#SocialCareHour – making a difference to the health and social care industry – The story so far…

sch twitter bground 7#SocialCareHour was set up for two reasons. The first was to try and boost the battle to ensure that all the great news about the fantastic Support Workers and providers is helped to get out into mainstream media to counteract the number of terrible stories we seem to be reading on a daily basis. The other reason was frustration – frustration that there were very few regular opportunities to chat about health and social care and to be able to exchange ideas on how we can make the industry better.
And I think it is safe to say that the industry is broken.

In the two months since #SocialCareHour started, the vast majority of tweets have been from people in the industry who know what is wrong, but don’t know how to fix it. People are frustrated that the care industry seems to be running on the strength of underpaid but passionate people who want to ensure that the elderly and the vulnerable are taken care of, even if it means that they are out of pocket or they have to do it in their own time.

Underfunding, 15 minute calls, the amount of abuse that seems to go on and issues surrounding training are always at the forefront of the discussion and some companies are starting to make a stand. We have heard from a few providers who have refused to take work from their local authority either because of a lack of decent funding or because they refuse to take on the 15 minute calls. With the news that one local authority is offering providers under £9 an hour, these brave companies who are standing up for not only their rights but also the rights of their customers are at the forefront of a revolution that surely has to come sooner rather than later if we are to avoid damaging consequences that will ultimately harm the most vulnerable in our society.

Our #SocialCareHour tweeters are desperate to see change and are working hard to make life for their staff and customers better but to a certain extent, their hands are tied. Turning down contracts affects business and at the moment, the local authority can easily go to another provider who will happily pick up the poorly paid work…but at what end cost? Is the answer to call for more brave providers to step up and refuse to take on work that forces them into making their support workers take on zero hours contracts, forces them into breaking the law and paying less than minimum wage? This is a desperate situation and at the heart of it all are some of the most vulnerable people in society, so why is it that we are allowing these circumstances in this day and age – why are we carrying on as if this is acceptable? What’s so frustrating is that we spend each #SocialCareHour going over the problems but no one seems to have the power to resolve them so in effect, we’re going round in circles.

#SocialCareHour wasn’t just set up as a tool for discussion about all the things that are wrong with the industry, it was set up to try and make a positive difference. We want to hear from all of the care providers out there who ARE making a difference, who are making a stand. If they can share their innovative ideas with others and tell us what works for them – that information can be shared and slowly but surely, we hope to start seeing tangible impact across the board.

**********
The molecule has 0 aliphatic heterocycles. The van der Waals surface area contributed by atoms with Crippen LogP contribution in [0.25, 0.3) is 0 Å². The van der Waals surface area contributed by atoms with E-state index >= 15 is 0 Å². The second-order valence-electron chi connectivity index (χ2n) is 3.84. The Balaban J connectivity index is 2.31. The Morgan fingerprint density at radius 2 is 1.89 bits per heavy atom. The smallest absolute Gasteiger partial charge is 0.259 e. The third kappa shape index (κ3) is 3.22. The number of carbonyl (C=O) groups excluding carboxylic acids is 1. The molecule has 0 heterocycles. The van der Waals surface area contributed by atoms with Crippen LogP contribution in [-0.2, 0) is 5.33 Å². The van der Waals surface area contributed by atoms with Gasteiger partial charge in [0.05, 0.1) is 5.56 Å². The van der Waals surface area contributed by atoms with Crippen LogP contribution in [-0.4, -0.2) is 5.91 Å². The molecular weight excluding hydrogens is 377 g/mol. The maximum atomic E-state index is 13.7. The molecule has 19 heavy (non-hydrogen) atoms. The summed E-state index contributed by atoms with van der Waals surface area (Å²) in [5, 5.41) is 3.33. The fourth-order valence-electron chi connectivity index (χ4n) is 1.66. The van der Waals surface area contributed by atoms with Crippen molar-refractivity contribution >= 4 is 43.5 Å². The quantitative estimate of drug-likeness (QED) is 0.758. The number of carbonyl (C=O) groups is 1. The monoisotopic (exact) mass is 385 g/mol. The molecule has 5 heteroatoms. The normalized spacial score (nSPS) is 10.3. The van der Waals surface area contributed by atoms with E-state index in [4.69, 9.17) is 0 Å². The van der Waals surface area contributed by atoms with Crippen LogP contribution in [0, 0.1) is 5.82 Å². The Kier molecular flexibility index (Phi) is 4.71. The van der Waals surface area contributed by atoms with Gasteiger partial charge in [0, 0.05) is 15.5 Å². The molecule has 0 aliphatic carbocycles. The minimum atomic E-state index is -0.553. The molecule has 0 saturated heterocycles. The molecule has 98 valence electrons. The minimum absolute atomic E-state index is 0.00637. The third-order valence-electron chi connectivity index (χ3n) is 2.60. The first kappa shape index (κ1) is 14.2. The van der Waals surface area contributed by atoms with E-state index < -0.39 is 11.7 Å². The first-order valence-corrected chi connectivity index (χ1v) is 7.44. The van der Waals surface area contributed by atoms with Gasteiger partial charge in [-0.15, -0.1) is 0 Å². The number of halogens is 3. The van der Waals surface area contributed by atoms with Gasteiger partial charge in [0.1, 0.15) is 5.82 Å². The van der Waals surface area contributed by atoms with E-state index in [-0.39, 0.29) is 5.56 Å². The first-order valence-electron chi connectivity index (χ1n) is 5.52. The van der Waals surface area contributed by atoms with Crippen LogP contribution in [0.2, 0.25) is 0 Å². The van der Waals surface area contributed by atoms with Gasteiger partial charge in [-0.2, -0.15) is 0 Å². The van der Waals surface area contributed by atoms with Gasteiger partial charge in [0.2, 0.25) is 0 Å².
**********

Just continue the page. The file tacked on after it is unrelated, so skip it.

Social care providers, commissioners and customers are all encouraged to join the conversation, which takes place on Twitter every Wednesday evening, 8 – 9 pm. Anybody wanting to take part can do so by including #SocialCareHour in each tweet they post. You can find out more by taking a look at the #SocialCareHour website http://www.socialcarehour.co.uk
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#SocialCareHour was developed by Midlands based GD-PR & Media Ltd, an integrated Public Relations, Graphic Design and Video Production company, specialising in Health & Social Care.

Care to Share Magazine volume 1 issue 1

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3 thoughts on “#SocialCareHour – making a difference to the health and social care industry – The story so far…

  1. Hi Social Care Hour,

    Thankyou for this. It seems that we’re kindred spirits in our attempt to provide a platform for those of us who normally don’t get to be heard.

    I do wonder about one comment you made…

    “And I think it is safe to say that the industry is broken”

    I don’t believe that it is ‘broken’ although, like everything else it is imperfect.

    Workers and commentators tend to talk mainly about the things that either are unusual or that they dislike. That’s why when I worked on acute psychiatric wards I may have talked with colleagues fairly regularly about the very rare assaults that happened on the ward. I don’t think we spent long talking about the many hours we spent delivering perfectly effective but undramatic care, administering drugs, attending MDT meetings and performing close obs. etc etc etc

    So when you describe social care as broken I suspect you should have said…

    “We hear about the unsatisfactory parts of an imperfect system. That creates the impression that the care industry is broken.”

    But that’s just my view and as I said in the Editor’s notes – Who cares what I think?

    Perhaps others will give their opinions. Is our industry broken or just in need of a bit of attention?

    Cheers,

    Stuart

    • It may be helpful to stop starving the care sector of funds too. Maybe the problem isn’t so much that we’re broken as that we’re continually being pushed to ‘breaking point’ – but we’re still here, still struggling along, still delivering care.

      And so it continues.

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